A gimmick or the next big thing?
How many of us watched the closing ceremony of the Soccer World Cup on Sunday 11 July, and marveled at the projected images of the nations’ flags and the giant watering hole where the elephants strolled over to have a virtual drink?
Above: Iron Man 2 AR online feature on iamironman2.com
Now, picture this in real time, imagine it being interactive…this is all possible using Augmented Reality, otherwise known as AR. This could very well be the next big thing to hit the design world, the talk around town is that it’s no gimmick.
Augmented Reality, in simple terms, is when graphics, audio and other sensory enhancements are projected or superimposed over a real world environment in real time. AR combines real and virtual to create an interactive platform in which the viewer is directly involved. It works by holding specific HTML codes up to screen via handheld, head mounted or spatial displays. It enhances the viewer’s perceptions of reality exponentially and allows us to play like never before.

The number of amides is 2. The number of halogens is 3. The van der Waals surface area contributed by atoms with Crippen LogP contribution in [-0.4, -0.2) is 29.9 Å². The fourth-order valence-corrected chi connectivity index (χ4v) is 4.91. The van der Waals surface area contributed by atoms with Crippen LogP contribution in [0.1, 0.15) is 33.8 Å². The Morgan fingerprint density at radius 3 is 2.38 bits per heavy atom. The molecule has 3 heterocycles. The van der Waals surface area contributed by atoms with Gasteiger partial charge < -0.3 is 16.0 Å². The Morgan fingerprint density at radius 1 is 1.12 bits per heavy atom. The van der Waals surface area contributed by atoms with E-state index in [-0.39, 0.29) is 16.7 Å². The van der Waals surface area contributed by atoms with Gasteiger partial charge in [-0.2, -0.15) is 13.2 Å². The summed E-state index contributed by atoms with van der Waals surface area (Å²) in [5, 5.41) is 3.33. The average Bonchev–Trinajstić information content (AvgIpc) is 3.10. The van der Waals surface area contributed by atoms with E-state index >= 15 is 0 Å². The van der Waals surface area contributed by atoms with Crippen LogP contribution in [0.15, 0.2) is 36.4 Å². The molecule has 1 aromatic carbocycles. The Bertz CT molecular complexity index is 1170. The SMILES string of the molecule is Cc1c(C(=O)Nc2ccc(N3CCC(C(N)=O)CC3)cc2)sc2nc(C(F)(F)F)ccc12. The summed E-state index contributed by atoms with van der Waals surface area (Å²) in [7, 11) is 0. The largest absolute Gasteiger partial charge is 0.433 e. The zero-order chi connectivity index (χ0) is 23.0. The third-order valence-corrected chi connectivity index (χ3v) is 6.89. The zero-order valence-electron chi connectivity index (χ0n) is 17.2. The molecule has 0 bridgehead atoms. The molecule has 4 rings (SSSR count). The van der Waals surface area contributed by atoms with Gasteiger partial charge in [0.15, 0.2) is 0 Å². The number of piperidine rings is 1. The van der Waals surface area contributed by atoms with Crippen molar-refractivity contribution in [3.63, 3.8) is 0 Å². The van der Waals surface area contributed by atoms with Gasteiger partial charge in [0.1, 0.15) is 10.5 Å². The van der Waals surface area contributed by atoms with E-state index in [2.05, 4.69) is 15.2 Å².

Above: Various examples of how to use AR objects.
We have seen examples of AR in movies like Iron Man 2, and Minority Report, where Robert Downey Jnr. and Tom Cruise used this technology to design and manipulate images. While we never dreamed this possible in real life, we are reaching a stage where this, and much more is now suddenly feasible. We can apply this in so many important fields like surgery, teaching, building and navigation. It’s not all serious though, AR has already been used in music videos, advertisements and sporting events.
Now hold onto your seat and just picture how it could be used in the design industry. Paralyzed graffiti artist, Tony Quan AKA Tempton, has already used AR to draw again using his eyes. The simple act of presenting your portfolio could become something of an event, by just holding up a certain code to webcam to unlock the visuals. Print media would undergo a facelift.
Above: The Lost Valentinos performing a song on AR markers on lostvalentinos.com
The retail and fashion industry would also boom using AR, you could zip through catalogues of products on offer, and even try them on virtually (sunglasses shopping, anyone?).
Of course, AR is still in its early stages but who knows where this could go? We could be going to our favourite band’s concert with black and white grid designs on your T-Shirt that bring animations to life when linked to screens, bringing them to life in front of your very eyes…architects would never have to build real life models, and movies and video games would blow your mind. That said, the possibilities are virtually endless and the future of AR undeniably bright.